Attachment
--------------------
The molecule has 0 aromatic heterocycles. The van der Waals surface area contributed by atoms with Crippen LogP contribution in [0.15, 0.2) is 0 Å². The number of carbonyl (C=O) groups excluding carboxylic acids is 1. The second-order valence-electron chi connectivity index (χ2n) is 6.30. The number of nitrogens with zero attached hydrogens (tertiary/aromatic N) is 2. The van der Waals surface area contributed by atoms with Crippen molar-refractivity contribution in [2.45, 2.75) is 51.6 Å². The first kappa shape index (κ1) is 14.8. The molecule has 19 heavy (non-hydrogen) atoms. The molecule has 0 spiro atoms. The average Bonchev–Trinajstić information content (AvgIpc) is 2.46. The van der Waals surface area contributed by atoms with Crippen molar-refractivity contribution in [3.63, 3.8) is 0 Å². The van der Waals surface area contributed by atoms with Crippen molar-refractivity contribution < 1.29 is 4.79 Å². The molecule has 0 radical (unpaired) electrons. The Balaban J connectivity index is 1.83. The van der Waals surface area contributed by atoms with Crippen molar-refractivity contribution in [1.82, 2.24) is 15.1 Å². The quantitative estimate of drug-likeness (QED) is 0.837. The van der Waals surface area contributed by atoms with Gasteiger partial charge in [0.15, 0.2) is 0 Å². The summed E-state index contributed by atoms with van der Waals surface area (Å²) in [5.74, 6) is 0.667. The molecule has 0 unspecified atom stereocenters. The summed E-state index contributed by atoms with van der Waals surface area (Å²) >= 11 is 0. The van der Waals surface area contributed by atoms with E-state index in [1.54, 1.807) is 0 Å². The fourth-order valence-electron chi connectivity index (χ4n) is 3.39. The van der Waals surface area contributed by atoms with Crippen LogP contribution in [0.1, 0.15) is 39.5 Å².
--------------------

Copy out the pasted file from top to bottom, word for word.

The molecule has 0 aromatic heterocycles. The van der Waals surface area contributed by atoms with Crippen LogP contribution in [0.15, 0.2) is 0 Å². The number of carbonyl (C=O) groups excluding carboxylic acids is 1. The second-order valence-electron chi connectivity index (χ2n) is 6.30. The number of nitrogens with zero attached hydrogens (tertiary/aromatic N) is 2. The van der Waals surface area contributed by atoms with Crippen molar-refractivity contribution in [2.45, 2.75) is 51.6 Å². The first kappa shape index (κ1) is 14.8. The molecule has 19 heavy (non-hydrogen) atoms. The molecule has 0 spiro atoms. The average Bonchev–Trinajstić information content (AvgIpc) is 2.46. The van der Waals surface area contributed by atoms with Crippen molar-refractivity contribution in [3.63, 3.8) is 0 Å². The van der Waals surface area contributed by atoms with Crippen molar-refractivity contribution < 1.29 is 4.79 Å². The molecule has 0 radical (unpaired) electrons. The Balaban J connectivity index is 1.83. The van der Waals surface area contributed by atoms with Crippen molar-refractivity contribution in [1.82, 2.24) is 15.1 Å². The quantitative estimate of drug-likeness (QED) is 0.837. The van der Waals surface area contributed by atoms with Gasteiger partial charge in [0.15, 0.2) is 0 Å². The summed E-state index contributed by atoms with van der Waals surface area (Å²) in [5.74, 6) is 0.667. The molecule has 0 unspecified atom stereocenters. The summed E-state index contributed by atoms with van der Waals surface area (Å²) >= 11 is 0. The van der Waals surface area contributed by atoms with E-state index in [1.54, 1.807) is 0 Å². The fourth-order valence-electron chi connectivity index (χ4n) is 3.39. The van der Waals surface area contributed by atoms with Crippen LogP contribution in [0.1, 0.15) is 39.5 Å².